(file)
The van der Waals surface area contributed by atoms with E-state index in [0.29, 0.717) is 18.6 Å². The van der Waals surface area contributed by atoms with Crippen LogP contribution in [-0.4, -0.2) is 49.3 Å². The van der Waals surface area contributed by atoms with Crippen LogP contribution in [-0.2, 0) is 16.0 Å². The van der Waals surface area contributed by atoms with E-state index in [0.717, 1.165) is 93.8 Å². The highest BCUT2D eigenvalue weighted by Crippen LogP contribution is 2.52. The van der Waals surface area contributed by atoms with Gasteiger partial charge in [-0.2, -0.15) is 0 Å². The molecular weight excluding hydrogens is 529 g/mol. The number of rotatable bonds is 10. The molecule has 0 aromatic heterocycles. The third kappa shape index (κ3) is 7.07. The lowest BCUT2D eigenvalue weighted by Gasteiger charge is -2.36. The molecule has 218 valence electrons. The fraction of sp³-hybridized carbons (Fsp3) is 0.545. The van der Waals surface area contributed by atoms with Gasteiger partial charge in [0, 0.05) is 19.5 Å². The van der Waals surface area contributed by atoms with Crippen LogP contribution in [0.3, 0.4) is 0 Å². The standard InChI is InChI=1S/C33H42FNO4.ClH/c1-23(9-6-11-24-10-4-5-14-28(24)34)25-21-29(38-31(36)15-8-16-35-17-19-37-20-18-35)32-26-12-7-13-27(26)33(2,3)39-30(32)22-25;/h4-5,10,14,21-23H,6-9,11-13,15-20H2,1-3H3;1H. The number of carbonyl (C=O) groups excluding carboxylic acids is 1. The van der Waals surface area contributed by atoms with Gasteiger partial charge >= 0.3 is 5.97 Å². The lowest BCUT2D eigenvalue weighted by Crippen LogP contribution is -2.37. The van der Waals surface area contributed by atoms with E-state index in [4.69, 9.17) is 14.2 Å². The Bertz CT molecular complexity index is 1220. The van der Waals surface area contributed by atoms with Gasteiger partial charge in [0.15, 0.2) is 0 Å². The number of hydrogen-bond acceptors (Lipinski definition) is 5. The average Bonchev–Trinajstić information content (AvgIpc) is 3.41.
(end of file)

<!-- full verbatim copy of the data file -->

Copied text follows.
The van der Waals surface area contributed by atoms with E-state index in [0.29, 0.717) is 18.6 Å². The van der Waals surface area contributed by atoms with Crippen LogP contribution in [-0.4, -0.2) is 49.3 Å². The van der Waals surface area contributed by atoms with Crippen LogP contribution in [-0.2, 0) is 16.0 Å². The van der Waals surface area contributed by atoms with E-state index in [0.717, 1.165) is 93.8 Å². The highest BCUT2D eigenvalue weighted by Crippen LogP contribution is 2.52. The van der Waals surface area contributed by atoms with Gasteiger partial charge in [-0.2, -0.15) is 0 Å². The molecular weight excluding hydrogens is 529 g/mol. The number of rotatable bonds is 10. The molecule has 0 aromatic heterocycles. The third kappa shape index (κ3) is 7.07. The lowest BCUT2D eigenvalue weighted by Gasteiger charge is -2.36. The molecule has 218 valence electrons. The fraction of sp³-hybridized carbons (Fsp3) is 0.545. The van der Waals surface area contributed by atoms with Gasteiger partial charge in [0, 0.05) is 19.5 Å². The van der Waals surface area contributed by atoms with Crippen LogP contribution in [0.3, 0.4) is 0 Å². The standard InChI is InChI=1S/C33H42FNO4.ClH/c1-23(9-6-11-24-10-4-5-14-28(24)34)25-21-29(38-31(36)15-8-16-35-17-19-37-20-18-35)32-26-12-7-13-27(26)33(2,3)39-30(32)22-25;/h4-5,10,14,21-23H,6-9,11-13,15-20H2,1-3H3;1H. The number of carbonyl (C=O) groups excluding carboxylic acids is 1. The van der Waals surface area contributed by atoms with Gasteiger partial charge >= 0.3 is 5.97 Å². The lowest BCUT2D eigenvalue weighted by Crippen LogP contribution is -2.37. The van der Waals surface area contributed by atoms with E-state index in [4.69, 9.17) is 14.2 Å². The Bertz CT molecular complexity index is 1220. The van der Waals surface area contributed by atoms with Gasteiger partial charge in [0.15, 0.2) is 0 Å². The number of hydrogen-bond acceptors (Lipinski definition) is 5. The average Bonchev–Trinajstić information content (AvgIpc) is 3.41.